Food Star of the Week

This week’s Food Star is near and dear to my heart – the Apple!

Why do I love the apple so much? Well, for starters, apples are delicious. A ripe apple will taste sweet or tart and can vary in color from deep red to bright green, depending upon the variety. There are about 2500 different apple varieties in the world, and approximately 100 different varieties are grown commercially in the US. Here are a few you may recognize:

Red Delicious, Golden Delicious, Granny Smith, Fuji, Jonathan, Honey Crisp, Pink Lady

With so many different apples to choose from, one might ask, how did all of these varieties come about? Well, as an example, let’s take the “Honey Crisp” apple – my favorite! The Honeycrisp apple was produced from a 1960 cross of the Macoun and Honeygold apples, as part of the University of Minnesota apple breeding program. Yes, apparently, there was a breeding program for apples! Actually, its not that uncommon that much of the produce we are accustomed to eating today is the result of what is called cross-hybridization. The act of hybridization is the cross breeding, so to speak, of plants of different varieties in order to produce a new plant with desirable traits from both parent varieties. Ever heard of a tangelo…the cross between an orange and a pomelo? (What’s a pomelo? Ha, different post, different day!) Less desirable traits also enter the combination, however, so hybridization is usually followed by several generations of selection (keep the good, throw out the bad). This allows “breeders” to discard undesirable plants, thus creating the “perfect” crop through generations of breeding. Interesting, no?
So, is eating a hybrid fruit or vegetable bad for your health? Hybridization occurs in nature because plants can cross-pollinate, so it is likely not harmful.  However, one thing to note, and we won’t go into it in detail, is that the seeds from hybrid plants do not produce an identical plant. Another brief note…if on a whim you decided to plant your own apple tree, or zucchini or tomato plant (which is a little more likely), and you see the word “heirloom”, this means that you are purchasing “pure” seeds that have not been hybridized.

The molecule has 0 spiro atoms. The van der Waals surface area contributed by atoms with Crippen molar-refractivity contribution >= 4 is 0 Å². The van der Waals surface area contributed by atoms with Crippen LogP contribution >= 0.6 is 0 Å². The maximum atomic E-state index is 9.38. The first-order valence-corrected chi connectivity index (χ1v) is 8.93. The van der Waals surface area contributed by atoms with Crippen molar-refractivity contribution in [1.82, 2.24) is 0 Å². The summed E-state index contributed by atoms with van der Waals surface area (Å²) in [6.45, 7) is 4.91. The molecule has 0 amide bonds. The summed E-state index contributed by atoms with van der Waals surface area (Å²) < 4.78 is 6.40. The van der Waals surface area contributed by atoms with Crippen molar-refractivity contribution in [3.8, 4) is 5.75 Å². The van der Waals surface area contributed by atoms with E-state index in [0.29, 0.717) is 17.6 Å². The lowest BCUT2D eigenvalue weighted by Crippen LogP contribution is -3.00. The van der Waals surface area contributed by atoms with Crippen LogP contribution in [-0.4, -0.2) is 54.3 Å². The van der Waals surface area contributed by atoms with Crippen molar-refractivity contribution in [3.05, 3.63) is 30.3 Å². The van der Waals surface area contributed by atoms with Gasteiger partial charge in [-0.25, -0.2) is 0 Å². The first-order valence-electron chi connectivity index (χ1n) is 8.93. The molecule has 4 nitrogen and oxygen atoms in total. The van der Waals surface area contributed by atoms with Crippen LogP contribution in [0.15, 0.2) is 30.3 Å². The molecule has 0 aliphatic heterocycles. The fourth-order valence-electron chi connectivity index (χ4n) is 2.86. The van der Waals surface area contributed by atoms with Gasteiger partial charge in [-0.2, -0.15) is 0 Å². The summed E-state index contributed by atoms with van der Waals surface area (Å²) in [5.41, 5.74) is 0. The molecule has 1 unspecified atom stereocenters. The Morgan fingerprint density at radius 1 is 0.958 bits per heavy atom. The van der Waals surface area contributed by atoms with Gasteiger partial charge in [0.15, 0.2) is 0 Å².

Getting back to the question – will eating a hybrid have a negative impact on health? Many people have misconceptions about what exactly makes a hybrid fruit or vegetable. This is because, through some clever lobbying, marketing and propaganda,  the term “hybrid” has become confused with the term “GMO.” Let’s quickly clarify! GMO seeds, or those that have been genetically altered, are not naturally occurring. When a vegetable has been genetically modified, it means that the plant gene has been crossed with another gene in a laboratory in order to get the plant to develop a specific trait. Techniques such as cloning and protein engineering are used. For example, a soybean plant may be crossed with a pesticide in order to make it resistant to certain bugs. Or a peach may be crossed with a gene from a cold water fish in order to make it resistant to frost. To further, we have entered into an age in which genetic modification is BIG BUSINESS and much of what is found in processed food is as a result of GM ingredients. To sum it up (for now) GMO’s never occur in nature, whereas hybrids have naturally occurred throughout all of time. There is a big difference (different post, different day)!
Okay, sorry for getting off-track there a bit…let’s get back to apples! Apples have an amazing nutrient profile.  They are an excellent source of Vitamin A and C and also contain minerals such as Potassium, Calcium and Magnesium. Although apples, like most fruits, fall under the “carbohydrate” category, they are a solid source of fiber.  Eating foods high in fiber provide a number of health benefits and keep you feeling satiated. You know the ol’ saying…an apple a day keeps the doctor away! Well, there may be some truth to that!
One last caveat! Apples, unfortunately, fall in the “Dirty Dozen” list; a list which identifies the top 12 produce items which you should always attempt to purchase as organic over conventional. In 2010, more than 40 different pesticides were detected on apples. Fungus and insect threats prompt farmers to spray various chemicals on their orchards, so not surprisingly, pesticide residue is also found in apple juice and apple sauce. One more tip! Try to purchase when in season…during the fall months. Not only will you find a better price for organic apples during fall, but they will taste amazing and you can stock up for all of those flavorful apple holiday dishes!
Stay tuned for some upcoming apple recipes you and your family are sure to love!

9 thoughts on “Food Star of the Week

  1. I love to pack up the kiddos and visit the Apple Harvest Festival at Graves Mountain in Syria, VA. The festival is a blast and there is definitely something about eating an apple you picked yourself :)

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